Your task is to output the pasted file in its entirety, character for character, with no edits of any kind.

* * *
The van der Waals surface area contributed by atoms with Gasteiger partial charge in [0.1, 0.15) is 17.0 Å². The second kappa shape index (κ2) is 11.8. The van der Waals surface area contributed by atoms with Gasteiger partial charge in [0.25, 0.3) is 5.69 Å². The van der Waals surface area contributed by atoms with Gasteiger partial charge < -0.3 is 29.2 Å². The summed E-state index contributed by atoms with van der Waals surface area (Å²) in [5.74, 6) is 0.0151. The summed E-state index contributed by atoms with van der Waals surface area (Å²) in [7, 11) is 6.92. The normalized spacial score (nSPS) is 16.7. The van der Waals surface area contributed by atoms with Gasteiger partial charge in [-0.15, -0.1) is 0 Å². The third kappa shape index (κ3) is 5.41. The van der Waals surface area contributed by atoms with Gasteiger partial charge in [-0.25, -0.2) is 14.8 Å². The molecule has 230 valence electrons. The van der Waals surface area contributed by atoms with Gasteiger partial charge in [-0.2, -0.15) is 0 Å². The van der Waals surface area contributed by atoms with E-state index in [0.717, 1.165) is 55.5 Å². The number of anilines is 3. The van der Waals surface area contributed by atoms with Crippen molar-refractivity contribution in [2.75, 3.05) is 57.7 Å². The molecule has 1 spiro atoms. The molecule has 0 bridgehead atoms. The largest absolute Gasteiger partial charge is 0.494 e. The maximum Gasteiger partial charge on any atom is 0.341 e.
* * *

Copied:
The van der Waals surface area contributed by atoms with Gasteiger partial charge in [0.1, 0.15) is 17.0 Å². The second kappa shape index (κ2) is 11.8. The van der Waals surface area contributed by atoms with Gasteiger partial charge in [0.25, 0.3) is 5.69 Å². The van der Waals surface area contributed by atoms with Gasteiger partial charge < -0.3 is 29.2 Å². The summed E-state index contributed by atoms with van der Waals surface area (Å²) in [5.74, 6) is 0.0151. The summed E-state index contributed by atoms with van der Waals surface area (Å²) in [7, 11) is 6.92. The normalized spacial score (nSPS) is 16.7. The van der Waals surface area contributed by atoms with Gasteiger partial charge in [-0.15, -0.1) is 0 Å². The third kappa shape index (κ3) is 5.41. The van der Waals surface area contributed by atoms with Gasteiger partial charge in [-0.25, -0.2) is 14.8 Å². The molecule has 230 valence electrons. The van der Waals surface area contributed by atoms with Gasteiger partial charge in [-0.2, -0.15) is 0 Å². The van der Waals surface area contributed by atoms with E-state index in [0.717, 1.165) is 55.5 Å². The number of anilines is 3. The van der Waals surface area contributed by atoms with Crippen molar-refractivity contribution in [2.75, 3.05) is 57.7 Å². The molecule has 1 spiro atoms. The molecule has 0 bridgehead atoms. The largest absolute Gasteiger partial charge is 0.494 e. The maximum Gasteiger partial charge on any atom is 0.341 e.